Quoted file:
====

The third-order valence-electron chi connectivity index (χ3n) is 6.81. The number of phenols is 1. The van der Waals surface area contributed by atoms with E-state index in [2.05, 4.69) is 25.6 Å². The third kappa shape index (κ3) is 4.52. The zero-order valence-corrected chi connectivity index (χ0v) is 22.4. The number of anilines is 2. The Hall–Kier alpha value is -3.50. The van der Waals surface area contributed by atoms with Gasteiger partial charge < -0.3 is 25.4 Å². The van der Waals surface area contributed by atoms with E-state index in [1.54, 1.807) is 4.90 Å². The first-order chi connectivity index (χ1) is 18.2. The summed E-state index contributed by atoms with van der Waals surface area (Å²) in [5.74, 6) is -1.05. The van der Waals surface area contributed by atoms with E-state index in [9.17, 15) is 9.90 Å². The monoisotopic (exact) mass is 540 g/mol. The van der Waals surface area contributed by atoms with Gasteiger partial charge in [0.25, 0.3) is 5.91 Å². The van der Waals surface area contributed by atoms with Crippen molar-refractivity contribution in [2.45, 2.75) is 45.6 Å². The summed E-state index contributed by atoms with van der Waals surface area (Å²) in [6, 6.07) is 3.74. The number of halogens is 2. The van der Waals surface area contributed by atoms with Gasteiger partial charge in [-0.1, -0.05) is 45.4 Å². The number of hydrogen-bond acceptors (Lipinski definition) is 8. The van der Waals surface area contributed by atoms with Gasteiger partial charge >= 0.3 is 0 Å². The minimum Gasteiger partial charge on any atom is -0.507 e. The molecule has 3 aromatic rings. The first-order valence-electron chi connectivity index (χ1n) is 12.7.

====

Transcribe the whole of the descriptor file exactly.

The third-order valence-electron chi connectivity index (χ3n) is 6.81. The number of phenols is 1. The van der Waals surface area contributed by atoms with E-state index in [2.05, 4.69) is 25.6 Å². The third kappa shape index (κ3) is 4.52. The zero-order valence-corrected chi connectivity index (χ0v) is 22.4. The number of anilines is 2. The Hall–Kier alpha value is -3.50. The van der Waals surface area contributed by atoms with Gasteiger partial charge < -0.3 is 25.4 Å². The van der Waals surface area contributed by atoms with E-state index in [1.54, 1.807) is 4.90 Å². The first-order chi connectivity index (χ1) is 18.2. The summed E-state index contributed by atoms with van der Waals surface area (Å²) in [5.74, 6) is -1.05. The van der Waals surface area contributed by atoms with E-state index in [9.17, 15) is 9.90 Å². The monoisotopic (exact) mass is 540 g/mol. The van der Waals surface area contributed by atoms with Gasteiger partial charge in [0.25, 0.3) is 5.91 Å². The van der Waals surface area contributed by atoms with Crippen molar-refractivity contribution in [2.45, 2.75) is 45.6 Å². The summed E-state index contributed by atoms with van der Waals surface area (Å²) in [6, 6.07) is 3.74. The number of halogens is 2. The van der Waals surface area contributed by atoms with Gasteiger partial charge in [-0.1, -0.05) is 45.4 Å². The number of hydrogen-bond acceptors (Lipinski definition) is 8. The van der Waals surface area contributed by atoms with Gasteiger partial charge >= 0.3 is 0 Å². The minimum Gasteiger partial charge on any atom is -0.507 e. The molecule has 3 aromatic rings. The first-order valence-electron chi connectivity index (χ1n) is 12.7.